A group of middle school students from the Greater Amsterdam School District got a taste of college life as part of a program offered by the Center for Initiatives in Pre-College Education this summer. The students spent a week on campus learning how to build and program robots, working together to put their robots through a series of challenges.
The program encourages the students, who will all enter 8th grade at the Wilbur H. Lynch Literacy Academy this September, to think about college earlier than most would otherwise, said Assistant Principal Chuck Myers. The students who participated were all recommended for the residential program by their science teachers. When they get back to school, “they’ll be a step ahead and will have a lot of knowledge to share with their classmates,” Myers said.
At a demonstration for parents and teachers Aug. 1, the students worked in teams of two and three to put their robots through a series of challenges including navigating a maze, delivering a ping-pong ball to a specific location, and climbing a ramp. As each robot successfully performed its task, the students cheered each other’s work.
One of the students, Austin Levoy, said the camp opened his eyes to the potential of robots: “You can program them to do anything you can possibly imagine.” His classmate Gabriella Feliciano said robotics had never caught her attention before the camp. “I learned how to work motors” during the camp, she said. “It was amazing, I loved it.”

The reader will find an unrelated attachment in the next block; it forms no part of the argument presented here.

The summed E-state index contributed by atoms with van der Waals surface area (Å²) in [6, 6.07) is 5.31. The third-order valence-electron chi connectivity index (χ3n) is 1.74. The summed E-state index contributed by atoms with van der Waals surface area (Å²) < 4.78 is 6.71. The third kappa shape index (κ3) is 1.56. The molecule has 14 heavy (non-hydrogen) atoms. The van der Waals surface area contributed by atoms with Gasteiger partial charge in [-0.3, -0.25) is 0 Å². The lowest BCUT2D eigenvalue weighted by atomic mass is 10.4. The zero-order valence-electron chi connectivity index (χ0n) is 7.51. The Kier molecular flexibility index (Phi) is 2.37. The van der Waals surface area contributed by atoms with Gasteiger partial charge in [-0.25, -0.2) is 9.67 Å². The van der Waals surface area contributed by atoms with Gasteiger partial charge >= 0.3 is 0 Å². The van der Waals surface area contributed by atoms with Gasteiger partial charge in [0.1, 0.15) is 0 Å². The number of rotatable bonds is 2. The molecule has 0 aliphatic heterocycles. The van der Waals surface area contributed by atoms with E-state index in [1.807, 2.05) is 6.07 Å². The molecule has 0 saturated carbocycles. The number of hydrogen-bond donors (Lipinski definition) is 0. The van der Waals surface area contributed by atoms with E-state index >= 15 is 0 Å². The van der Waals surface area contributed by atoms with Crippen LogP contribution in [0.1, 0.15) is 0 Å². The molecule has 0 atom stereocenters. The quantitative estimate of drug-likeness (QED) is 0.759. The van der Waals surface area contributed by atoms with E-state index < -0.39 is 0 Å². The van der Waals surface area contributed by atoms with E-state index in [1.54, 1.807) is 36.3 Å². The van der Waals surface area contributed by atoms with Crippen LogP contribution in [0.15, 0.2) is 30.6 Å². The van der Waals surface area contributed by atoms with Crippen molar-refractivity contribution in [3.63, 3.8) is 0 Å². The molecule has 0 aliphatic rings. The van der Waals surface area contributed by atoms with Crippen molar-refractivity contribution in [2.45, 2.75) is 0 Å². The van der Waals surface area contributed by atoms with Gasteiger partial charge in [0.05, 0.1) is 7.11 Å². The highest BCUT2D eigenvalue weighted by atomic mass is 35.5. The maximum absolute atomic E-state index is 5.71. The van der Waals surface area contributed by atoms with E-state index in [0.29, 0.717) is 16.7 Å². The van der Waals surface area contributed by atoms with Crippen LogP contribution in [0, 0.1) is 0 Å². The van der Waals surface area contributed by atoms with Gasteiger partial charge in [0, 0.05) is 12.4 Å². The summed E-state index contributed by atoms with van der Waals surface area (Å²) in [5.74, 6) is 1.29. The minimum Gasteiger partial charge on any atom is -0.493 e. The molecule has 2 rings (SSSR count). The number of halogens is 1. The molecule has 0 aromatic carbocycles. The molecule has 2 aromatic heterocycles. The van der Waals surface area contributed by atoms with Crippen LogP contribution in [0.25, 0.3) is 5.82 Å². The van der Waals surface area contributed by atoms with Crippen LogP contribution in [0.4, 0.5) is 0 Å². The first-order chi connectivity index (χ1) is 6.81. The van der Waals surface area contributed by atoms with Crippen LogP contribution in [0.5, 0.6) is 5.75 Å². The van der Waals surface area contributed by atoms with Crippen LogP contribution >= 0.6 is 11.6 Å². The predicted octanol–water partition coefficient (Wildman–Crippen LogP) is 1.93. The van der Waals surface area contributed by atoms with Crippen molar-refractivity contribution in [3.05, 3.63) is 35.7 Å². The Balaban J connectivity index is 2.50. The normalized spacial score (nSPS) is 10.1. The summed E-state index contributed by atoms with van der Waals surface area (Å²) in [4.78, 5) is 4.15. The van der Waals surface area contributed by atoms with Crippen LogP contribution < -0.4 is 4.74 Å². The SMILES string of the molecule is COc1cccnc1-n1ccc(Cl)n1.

A group of Rensselaer students worked as counselors throughout the session, applying their advanced math, science, and engineering skills to introduce robotics to the middle school students. That group included Amy Watterson, an aeronautical and mechanical engineering student who will enter her third year at Rensselaer this fall.
“It’s a lot of fun because I still feel like a kid and I like to play with LEGOs,” she said. Working with the young students is also a rewarding experience as they learn new skills, she said. “They often think it’s too hard at first, but then they manage to do it.”
Shelli Casler-Failing, who teaches math to students in grades 5-8 at the Robert C. Parker School, said getting students at that age level excited about math and science is crucial to their future success. “If you don’t get them invested in math and science at the middle school level, when they get to high school it’s next to impossible to bring them in,” she said.
The weeklong robotics challenge was just one of many offered to local students at Rensselaer this summer. Other camps included a more advanced robotics workshop for high school students, animation and gaming, and several LEGO robotics challenges.